“The business operators want to kick out all of the trolleys,” said Nid, who owns a clothes stall at the Night Bazaar as well as the Sunday Walking Street, and whose sentiments have been echoed by many vendors interviewed. “The guy I rent the trolley from and all my fellow vendors have been told that the big business owners want to get rid of all of us.”

“This is simply untrue,” said a businesswoman who has owned a handicraft shop in Chiang Inn Plaza for many years. “We have categorically stated that we want to work with the trolley vendors, they are also good for the Night Bazaar. All we want to do is organise them better so that they don’t block access to our shops, perhaps find more attractive looking trolleys to replace these ugly gray and plastic ones, even try to work out more competitive pricing so that they too can move into any number of empty lots available for rent. We just want to be given a fair chance to do business too, because right now, people are locked into the pavement by all the vendors and hardly any shoppers venture into our businesses.”

A leaflet war has been waging over the past two months with angry trolley vendors who have received false information from trolley owners spreading word of the imminent forced shutdown of pavement vendors. Threatened interest groups such as business operators of the Night Bazaar have also pleaded their case in a large five page document calling for dialogue and Saturday and Sunday walking street vendors have been arguing their points with thousands of leaflets handed out each weekend.

“The fact is that we are all dying right now,” said another long term business man in Kalare Night Bazaar who refuses to be named. “The last three years have been terrible, and we project that if nothing is changed then the Night Bazaar will be officially dead in less than two years. We are not threatened by the walking streets because their clientele is more Thai, while we have always attracted foreign tourists; we are not too stressed about the world economy as we believe it will get better. We lay the blame on the vending trolley owners who refuse to work with us to the benefit of everyone. They are anti change, anti difficulty. The trolley operators cause so many problems including the daily chaos on the streets between 11 a.m. and 3 p.m. when they set up their stalls, dragging their trolleys down the roads. The value of the Night Bazaar is degrading. A 1.8 metre shop front at Warorot Market can charge a concession fee of 900,000 baht or more, even five years ago, you would have had to pay 700-800,000 baht for the same size shop front at the Night Bazaar. Today, you can get one for less than 200,000 baht. One of the problems is that there is a lot of dissemination of information, mainly false, which is causing confusion. During the Thaksin Shinawatra government, banks were told that they could lend up to 50,000 baht to someone who operates a vending trolley, using their trolley as collateral. Some of them now think that they actually own the pavement space they are on. This makes it hard to talk about redesigning the entire area to benefit everyone.”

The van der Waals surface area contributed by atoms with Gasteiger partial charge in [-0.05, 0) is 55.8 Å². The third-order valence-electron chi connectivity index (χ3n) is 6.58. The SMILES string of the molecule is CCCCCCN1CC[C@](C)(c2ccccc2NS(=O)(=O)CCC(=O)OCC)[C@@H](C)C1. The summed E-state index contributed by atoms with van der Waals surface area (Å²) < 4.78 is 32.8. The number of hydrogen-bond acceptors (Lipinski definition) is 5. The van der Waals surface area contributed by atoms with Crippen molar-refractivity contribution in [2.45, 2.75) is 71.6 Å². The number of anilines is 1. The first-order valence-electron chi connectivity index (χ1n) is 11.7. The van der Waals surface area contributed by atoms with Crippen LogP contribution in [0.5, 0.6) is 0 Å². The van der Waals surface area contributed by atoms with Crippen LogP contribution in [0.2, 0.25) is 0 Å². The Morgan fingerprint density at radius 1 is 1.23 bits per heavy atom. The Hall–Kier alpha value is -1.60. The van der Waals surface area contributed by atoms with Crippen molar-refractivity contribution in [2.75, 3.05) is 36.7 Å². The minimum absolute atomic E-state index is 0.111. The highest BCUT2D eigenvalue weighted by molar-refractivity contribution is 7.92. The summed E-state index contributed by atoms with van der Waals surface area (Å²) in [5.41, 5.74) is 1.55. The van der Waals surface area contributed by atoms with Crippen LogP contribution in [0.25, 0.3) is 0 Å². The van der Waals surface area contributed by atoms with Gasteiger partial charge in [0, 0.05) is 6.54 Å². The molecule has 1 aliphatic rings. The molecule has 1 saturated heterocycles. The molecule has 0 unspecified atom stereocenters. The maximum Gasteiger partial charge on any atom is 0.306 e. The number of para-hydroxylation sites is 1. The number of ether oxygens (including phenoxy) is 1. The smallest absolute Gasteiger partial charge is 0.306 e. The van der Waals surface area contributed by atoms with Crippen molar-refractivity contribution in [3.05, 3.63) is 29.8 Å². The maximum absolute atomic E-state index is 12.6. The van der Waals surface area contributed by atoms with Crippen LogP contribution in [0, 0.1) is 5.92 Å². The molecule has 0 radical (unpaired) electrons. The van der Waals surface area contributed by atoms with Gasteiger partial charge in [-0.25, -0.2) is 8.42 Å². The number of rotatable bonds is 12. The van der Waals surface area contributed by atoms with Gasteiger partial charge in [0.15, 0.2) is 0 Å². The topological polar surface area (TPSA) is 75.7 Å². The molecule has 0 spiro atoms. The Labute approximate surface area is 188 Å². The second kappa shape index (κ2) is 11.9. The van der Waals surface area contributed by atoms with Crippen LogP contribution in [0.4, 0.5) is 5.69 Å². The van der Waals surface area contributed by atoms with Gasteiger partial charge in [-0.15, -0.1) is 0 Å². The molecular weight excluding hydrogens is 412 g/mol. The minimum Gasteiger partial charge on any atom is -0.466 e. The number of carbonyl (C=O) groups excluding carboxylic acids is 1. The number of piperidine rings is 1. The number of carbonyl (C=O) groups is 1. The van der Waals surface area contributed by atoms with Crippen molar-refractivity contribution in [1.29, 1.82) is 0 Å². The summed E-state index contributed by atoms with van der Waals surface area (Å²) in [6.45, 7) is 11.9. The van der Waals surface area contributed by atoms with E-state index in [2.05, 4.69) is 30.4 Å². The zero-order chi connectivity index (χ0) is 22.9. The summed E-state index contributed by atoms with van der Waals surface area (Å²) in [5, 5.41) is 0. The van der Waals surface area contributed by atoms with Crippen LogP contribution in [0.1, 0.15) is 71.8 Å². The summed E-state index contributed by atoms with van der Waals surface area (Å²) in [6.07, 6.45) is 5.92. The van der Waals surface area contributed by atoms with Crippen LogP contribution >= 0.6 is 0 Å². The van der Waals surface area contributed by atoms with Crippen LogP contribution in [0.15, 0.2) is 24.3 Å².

“I think this is simply a drop of honey in a bees’ nest of issues,” said a rather poetic Decha Pooplap, head of the Tessakij Department of the municipality, in charge of cleanliness, security and stability, whose purview encompasses ongoing issues at the Night Bazaar. “All they need to do is sit down to talk; the problem they are complaining about is not great. The real problem is what is affecting everyone – the economy, the political situation. We want to act, but we don’t want to upset anyone. Each side needs to sympathise with the other. I feel for the businesses blocked off by the trolleys – I call them tanks – but the businesses must also understand that the tanks are so much more convenient for the vendors as they can keep them locked up and safe and a whole new industry has arisen to safe-keep tanks, to set them up and close them down. All the vendors have to do is turn up and sell. It is so much more convenient for them than having to carry their wares to place on a mat or table each day.”

Lord Mayor Tassanai Buranupakorn has, surprisingly, publically announced his intentions to sort out this mess. And in order to give him the tools to do so, 300 business operators have clubbed together and filed a lawsuit against illegal vending trolleys. Their intention to give the municipality power to not cave into picketing and to step up and act as arbiter between the different groups. “We couldn’t get the message across to them that we need them as much as they need us. We need to work together, so we need to go through the proper channels now and hope that the authorities will step in and help us all,” said the businesswoman from Chiang Inn Plaza.

“I agree with the law suit, it will give us at the municipality a key to tackle this issue,” added Decha.

It is estimated that over 60% of businesses within the five big projects have since closed shop.

The outlook is not rosy for Chiang Mai’s famous Night Bazaar. However, many of those involved appear to have high hopes that the new mayor will keep his promise and try to help ease the situation. Should the economy gain strength and tourists return, vendors reorganised into a system which does not hamper other business interest, tea money officials clamped down upon and perhaps the entire area made to be more attractive, a revival is possible.

The story of the Night Bazaar has not ended yet and there is still hope for many who ply their trade nightly of a happily ever after.

[Ed. Because of the delicate and complex nature of issues facing the Night Bazaar and those involved with it, all those interviewed, except for the municipal official, have asked to remain anonymous.]